Abnormalities in corticostrital connections is considered to be fundamental pathology in Schizophrenia. Changes in blood flow and dopamine levels have been repeatedly demonstrated in schizophrenia previously. Functional connectivity studies aim to study activation levels in the key regions. Altered functional connectivity between striatum and cortical regions can be seen as a risk phenotype in patients with first-episode psychosis (FEP) and their relatives.
What is the effect of antipsychotic medications on the cortico stratal functional circuitry ? How does it relate to symptom changes?
Deepak K. Sarpal and colleagues from US examined the relationship between changes in striatal circuitry and reduction in psychotic symptoms after treatment with antipsychotic medication ( risperidone or aripiprazole) with first episode of Schizophrenia. Patients ( 15-40 age group) and controls were scanned at baseline. After 12 weeks of antipsychotic treatment ( aripiprazole or risperidone) patients were scanned again and were compared with control scans at 12 weeks. Particiapnts were diagnosed by structured interview, they had less than 2 weeks of cumulative antipsychotic exposure ( life time) prior to entry to the study. BPRS was used to rate symptoms.All patients received double-blind treatment with either risperidone (dose range, 1-6 mg) or aripiprazole (5-30 mg) for 16 week.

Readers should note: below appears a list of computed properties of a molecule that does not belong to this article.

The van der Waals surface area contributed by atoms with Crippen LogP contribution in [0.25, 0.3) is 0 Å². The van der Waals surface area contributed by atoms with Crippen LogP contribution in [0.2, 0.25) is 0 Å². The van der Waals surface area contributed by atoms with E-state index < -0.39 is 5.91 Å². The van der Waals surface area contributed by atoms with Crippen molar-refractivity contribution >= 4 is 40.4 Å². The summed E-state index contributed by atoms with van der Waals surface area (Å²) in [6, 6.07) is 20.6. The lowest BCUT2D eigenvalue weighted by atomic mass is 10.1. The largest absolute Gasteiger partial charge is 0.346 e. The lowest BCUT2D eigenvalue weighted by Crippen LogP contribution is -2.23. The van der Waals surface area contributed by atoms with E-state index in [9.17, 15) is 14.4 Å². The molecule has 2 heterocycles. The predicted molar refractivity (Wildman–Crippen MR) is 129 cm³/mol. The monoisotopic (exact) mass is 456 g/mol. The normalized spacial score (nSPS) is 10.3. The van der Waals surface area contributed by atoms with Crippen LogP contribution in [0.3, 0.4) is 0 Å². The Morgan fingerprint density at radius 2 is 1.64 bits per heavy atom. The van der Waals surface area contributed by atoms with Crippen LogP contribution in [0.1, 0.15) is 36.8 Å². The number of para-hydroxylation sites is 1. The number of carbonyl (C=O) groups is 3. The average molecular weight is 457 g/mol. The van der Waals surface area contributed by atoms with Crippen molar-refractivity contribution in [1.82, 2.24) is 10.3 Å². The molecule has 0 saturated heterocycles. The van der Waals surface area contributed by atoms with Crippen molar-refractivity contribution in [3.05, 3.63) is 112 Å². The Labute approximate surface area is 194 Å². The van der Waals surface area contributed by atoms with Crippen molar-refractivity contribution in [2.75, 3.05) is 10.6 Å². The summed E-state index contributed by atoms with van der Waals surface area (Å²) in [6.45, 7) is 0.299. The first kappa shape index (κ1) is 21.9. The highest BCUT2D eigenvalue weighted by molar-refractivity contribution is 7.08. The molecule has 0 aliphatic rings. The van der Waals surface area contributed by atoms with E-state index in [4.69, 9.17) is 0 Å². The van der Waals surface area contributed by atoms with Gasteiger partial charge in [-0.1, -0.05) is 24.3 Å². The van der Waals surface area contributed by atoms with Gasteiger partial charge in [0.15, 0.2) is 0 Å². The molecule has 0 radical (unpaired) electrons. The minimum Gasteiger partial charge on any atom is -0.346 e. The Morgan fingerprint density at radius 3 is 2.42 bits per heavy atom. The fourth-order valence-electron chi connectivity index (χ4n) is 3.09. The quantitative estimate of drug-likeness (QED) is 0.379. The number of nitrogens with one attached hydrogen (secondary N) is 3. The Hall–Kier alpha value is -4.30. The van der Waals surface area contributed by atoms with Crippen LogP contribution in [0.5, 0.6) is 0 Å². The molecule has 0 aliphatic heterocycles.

With improvement of psychosis researchers observed a significant increase in functional connectivity between the right dorsal caudate and several pre- frontal regions including the anterior cingulate, right dorsolateral prefrontal cortex, and orbitofrontal cortex. Improvement of psychosis was associated with alterations in functional connections of the striatum. Striatum is often implicated in the pathophysiology of psychosis and is rich in D2 receptors.
Significantly increased connectivity between striatal regions and the dorsal anterior cingulate implicated a role for error monitoring and cognitive control in recovery from psychotic symptoms.Functional coordination between the striatum and pre frontal and limbic systems may influence salience processing as psychotic symptoms are reduced.
Lui and colleagues 2010 found that SGAs increased the amplitude of low-frequency fluctuations (ALFF) of blood oxygen level-dependent signals in prefrontal and parietal cortex, left superior temporal cortex, and right caudate nucleus. An association with reduction of clinical symptoms were also noted.Prospective nature of the present study adds greater interest in its observations.
It is important to note that in this study there was no baseline difference between the two groups in functional connectivity. Functional circuits are under more scrutiny and are probably key in understanding how symptoms appear as well as respond to medications.
Summary of the article:
Sarpal DK, Robinson DG, Lencz T, Argyelan M, Ikuta T, Karlsgodt K, Gallego JA, Kane JM, Szeszko PR, Malhotra AK.
JAMA Psychiatry. 2015 Jan 1;72(1):5-13